Landphere’s first season at the College of San Mateo was canceled amid the COVID-19 pandemic, forcing him to wait an additional year before showcasing his talent. In 2021, Landphere received the opportunity to play for the first time in two years and top-level schools quickly noticed his potential. Florida State, Indiana, UCLA, and Memphis each called, and Mike Norvell even got the 6-foot-5 former hoop star to take an official visit to Tallahassee. Luckily for Memphis fans, Brad Salem and Ryan Silverfield convinced Landphere that Memphis was the best fit in the end.

Appearing in all 13 games in his first year with the Tigers, Landphere had the opportunity to learn the offensive system at Memphis while Caden Prieskorn starred for the Tigers. After Prieskorn announced he would be transferring to Oxford, Landphere knew that year two in Memphis was his opportunity to shine. “There’s definitely some pressure, but I feel honored to be the starting tight end at a school that has such a long history at this position,” Landphere told Bluff City Media, “I’m grateful to be in this position.” To this day, Landphere still draws upon his time on the hardwood at Saint Francis. “Coming from that basketball background, I naturally gravitate more toward that receiving side of the things, but over the years, I’ve worked my butt off to become a good blocker; I take pride in being a dynamic tight end.”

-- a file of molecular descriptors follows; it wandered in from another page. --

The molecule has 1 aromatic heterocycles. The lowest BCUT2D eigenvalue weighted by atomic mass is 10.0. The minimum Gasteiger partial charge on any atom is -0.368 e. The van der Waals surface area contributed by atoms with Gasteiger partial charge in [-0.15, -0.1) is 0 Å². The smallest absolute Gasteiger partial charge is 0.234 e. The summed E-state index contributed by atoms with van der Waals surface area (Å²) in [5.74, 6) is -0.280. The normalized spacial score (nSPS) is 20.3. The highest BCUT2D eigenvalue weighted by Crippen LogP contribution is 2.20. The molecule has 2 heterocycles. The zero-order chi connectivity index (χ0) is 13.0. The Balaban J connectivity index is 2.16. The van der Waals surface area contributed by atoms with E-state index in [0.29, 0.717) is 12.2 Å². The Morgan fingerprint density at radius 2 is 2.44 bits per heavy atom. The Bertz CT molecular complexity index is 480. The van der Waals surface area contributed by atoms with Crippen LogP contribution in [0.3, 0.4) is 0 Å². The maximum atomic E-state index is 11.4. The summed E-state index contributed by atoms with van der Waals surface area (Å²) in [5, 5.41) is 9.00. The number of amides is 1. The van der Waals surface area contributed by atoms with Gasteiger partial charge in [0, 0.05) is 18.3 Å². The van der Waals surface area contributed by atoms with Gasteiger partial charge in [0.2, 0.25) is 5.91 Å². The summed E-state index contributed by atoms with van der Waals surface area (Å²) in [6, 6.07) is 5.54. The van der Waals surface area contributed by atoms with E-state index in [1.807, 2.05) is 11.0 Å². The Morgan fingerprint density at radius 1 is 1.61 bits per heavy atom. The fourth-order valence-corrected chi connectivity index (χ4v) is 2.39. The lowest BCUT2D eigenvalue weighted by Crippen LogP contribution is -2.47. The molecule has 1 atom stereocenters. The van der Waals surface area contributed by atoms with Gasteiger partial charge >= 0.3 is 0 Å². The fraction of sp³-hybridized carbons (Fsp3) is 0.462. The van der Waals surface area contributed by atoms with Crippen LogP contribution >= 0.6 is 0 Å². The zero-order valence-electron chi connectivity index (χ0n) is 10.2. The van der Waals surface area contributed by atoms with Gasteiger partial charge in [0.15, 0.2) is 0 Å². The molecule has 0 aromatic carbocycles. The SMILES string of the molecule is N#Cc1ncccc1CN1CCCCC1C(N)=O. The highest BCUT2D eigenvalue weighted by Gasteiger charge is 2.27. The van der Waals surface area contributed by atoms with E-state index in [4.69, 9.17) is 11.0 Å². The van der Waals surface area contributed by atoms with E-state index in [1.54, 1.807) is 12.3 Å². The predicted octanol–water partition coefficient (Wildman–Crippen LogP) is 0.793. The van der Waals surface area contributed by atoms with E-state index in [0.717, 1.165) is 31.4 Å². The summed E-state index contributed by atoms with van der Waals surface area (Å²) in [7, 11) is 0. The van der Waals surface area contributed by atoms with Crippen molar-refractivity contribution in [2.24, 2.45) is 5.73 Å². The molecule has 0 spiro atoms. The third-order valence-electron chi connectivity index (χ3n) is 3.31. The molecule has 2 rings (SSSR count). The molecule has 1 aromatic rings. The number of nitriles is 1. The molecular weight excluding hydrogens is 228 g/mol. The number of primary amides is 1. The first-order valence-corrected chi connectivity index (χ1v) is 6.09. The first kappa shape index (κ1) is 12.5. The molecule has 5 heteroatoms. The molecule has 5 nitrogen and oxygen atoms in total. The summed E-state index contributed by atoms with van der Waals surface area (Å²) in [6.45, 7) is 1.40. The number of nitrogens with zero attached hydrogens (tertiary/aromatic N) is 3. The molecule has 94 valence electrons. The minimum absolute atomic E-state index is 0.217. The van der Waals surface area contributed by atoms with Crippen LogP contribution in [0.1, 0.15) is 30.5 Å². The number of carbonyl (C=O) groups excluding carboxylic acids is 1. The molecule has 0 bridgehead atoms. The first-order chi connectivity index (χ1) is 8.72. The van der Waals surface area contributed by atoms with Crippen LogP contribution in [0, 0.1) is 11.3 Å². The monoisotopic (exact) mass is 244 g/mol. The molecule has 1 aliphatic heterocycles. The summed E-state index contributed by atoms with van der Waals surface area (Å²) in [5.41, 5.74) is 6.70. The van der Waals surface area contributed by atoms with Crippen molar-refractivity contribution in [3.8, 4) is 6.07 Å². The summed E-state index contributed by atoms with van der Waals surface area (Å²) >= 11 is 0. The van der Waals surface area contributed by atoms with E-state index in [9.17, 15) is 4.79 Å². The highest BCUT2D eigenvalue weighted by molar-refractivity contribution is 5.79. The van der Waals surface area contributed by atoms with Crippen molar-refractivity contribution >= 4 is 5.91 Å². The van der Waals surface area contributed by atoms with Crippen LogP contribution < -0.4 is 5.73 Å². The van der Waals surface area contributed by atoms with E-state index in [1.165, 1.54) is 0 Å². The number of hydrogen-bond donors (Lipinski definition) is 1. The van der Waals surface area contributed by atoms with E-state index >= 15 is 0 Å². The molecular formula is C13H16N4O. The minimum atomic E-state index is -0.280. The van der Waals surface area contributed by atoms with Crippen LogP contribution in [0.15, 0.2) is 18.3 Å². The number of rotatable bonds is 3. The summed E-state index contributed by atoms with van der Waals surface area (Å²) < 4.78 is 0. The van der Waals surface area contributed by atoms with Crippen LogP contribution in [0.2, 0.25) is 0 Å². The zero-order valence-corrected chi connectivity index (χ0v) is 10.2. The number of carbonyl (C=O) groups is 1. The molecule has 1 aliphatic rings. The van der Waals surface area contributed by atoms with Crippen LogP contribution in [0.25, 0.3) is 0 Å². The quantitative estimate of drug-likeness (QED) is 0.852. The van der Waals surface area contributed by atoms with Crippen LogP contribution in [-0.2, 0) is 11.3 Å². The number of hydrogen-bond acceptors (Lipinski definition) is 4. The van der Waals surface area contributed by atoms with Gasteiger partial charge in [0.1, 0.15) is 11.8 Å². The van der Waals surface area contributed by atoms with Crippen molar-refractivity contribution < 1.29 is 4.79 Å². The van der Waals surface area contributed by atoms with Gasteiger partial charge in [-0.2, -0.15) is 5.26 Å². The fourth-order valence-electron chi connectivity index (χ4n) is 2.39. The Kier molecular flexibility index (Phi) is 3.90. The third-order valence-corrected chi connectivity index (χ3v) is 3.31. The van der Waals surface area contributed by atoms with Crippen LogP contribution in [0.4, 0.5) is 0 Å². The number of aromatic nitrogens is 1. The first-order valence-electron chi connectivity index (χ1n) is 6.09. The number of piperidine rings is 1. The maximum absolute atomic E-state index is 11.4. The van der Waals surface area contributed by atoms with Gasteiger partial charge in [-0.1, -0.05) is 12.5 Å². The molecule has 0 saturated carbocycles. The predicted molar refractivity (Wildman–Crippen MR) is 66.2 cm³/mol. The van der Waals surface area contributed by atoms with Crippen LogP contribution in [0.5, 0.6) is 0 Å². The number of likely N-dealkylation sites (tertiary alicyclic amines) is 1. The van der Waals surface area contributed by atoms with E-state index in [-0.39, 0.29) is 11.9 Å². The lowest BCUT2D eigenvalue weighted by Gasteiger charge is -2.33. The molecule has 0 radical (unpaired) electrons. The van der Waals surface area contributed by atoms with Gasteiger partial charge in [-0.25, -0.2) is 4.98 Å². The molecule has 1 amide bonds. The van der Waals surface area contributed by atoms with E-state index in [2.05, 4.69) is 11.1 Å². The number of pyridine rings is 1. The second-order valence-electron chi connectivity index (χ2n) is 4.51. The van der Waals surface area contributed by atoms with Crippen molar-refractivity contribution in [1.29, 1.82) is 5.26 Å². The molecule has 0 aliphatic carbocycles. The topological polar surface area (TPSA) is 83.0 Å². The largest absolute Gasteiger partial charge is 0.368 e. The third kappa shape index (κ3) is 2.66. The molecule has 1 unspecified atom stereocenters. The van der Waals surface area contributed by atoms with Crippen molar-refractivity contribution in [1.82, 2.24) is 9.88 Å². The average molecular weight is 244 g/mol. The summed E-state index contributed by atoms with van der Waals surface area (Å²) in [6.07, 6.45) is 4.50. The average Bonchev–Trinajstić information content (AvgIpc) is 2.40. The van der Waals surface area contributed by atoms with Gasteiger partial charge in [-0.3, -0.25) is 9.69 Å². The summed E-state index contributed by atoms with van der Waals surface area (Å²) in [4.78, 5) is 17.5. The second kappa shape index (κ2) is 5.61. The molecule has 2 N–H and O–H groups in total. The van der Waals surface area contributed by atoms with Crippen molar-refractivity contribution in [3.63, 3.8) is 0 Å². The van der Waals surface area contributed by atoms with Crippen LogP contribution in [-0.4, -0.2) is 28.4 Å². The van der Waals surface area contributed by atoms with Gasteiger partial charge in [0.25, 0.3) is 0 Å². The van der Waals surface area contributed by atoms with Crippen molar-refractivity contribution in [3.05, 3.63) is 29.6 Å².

Making his first start against Bethune-Cookman in week one, Landphere caught a two-point conversion pass from Seth Henigan in the second quarter. He built upon that production by catching all four of his targets against Arkansas State last week. And while the tight end position at Memphis is well-known to produce potent offensive weapons, there’s another quality that Landphere strives to emulate as the next man up at Memphis. When reflecting on who the Tigers have fielded at tight end over the previous decade, Landphere told Bluff City Media, “all those guys had really good success because they were also really good teammates; they did everything that they could to win and contribute to the team, and I want to carry that torch where I’m giving the team my everything.” “Obviously I want to have the same production as them,” he continued, “but my main goal is to be the best teammate I can be.”

Landphere said having Joey Magnifico as a graduate assistant is an invaluable asset to the tight end room at Memphis. “(Joey) understands what a winning culture at Memphis means. It’s been really nice having him in the room with us to guide us and be like that big brother for us.” Under Landphere and Magnifico’s leadership, having five new faces within the position group has gone tremendously smooth. “We’re all really close. We’re all good friends outside of football”, Landphere said, “they’re all really hard workers and don’t complain about anything; we just really go to work.”

While he’s over 2,000 miles away from home, Anthony Landphere embodies what it means to be a tight end at the University of Memphis. Whether it be a walk-on from Millington, the undersized scrapper from Memphis, or the basketball player from California, all share the same grind-in-silence mentality that has invigorated the Memphis offense throughout its rise to national relevancy. In the most important season in the Ryan Silverfield era, Landphere can’t wait to show Tiger fans what he brings to the table. “I love the quick turnaround for us (playing on Thursday) because that means it’s less waiting until the next game”.

Exit mobile version
Skip to toolbar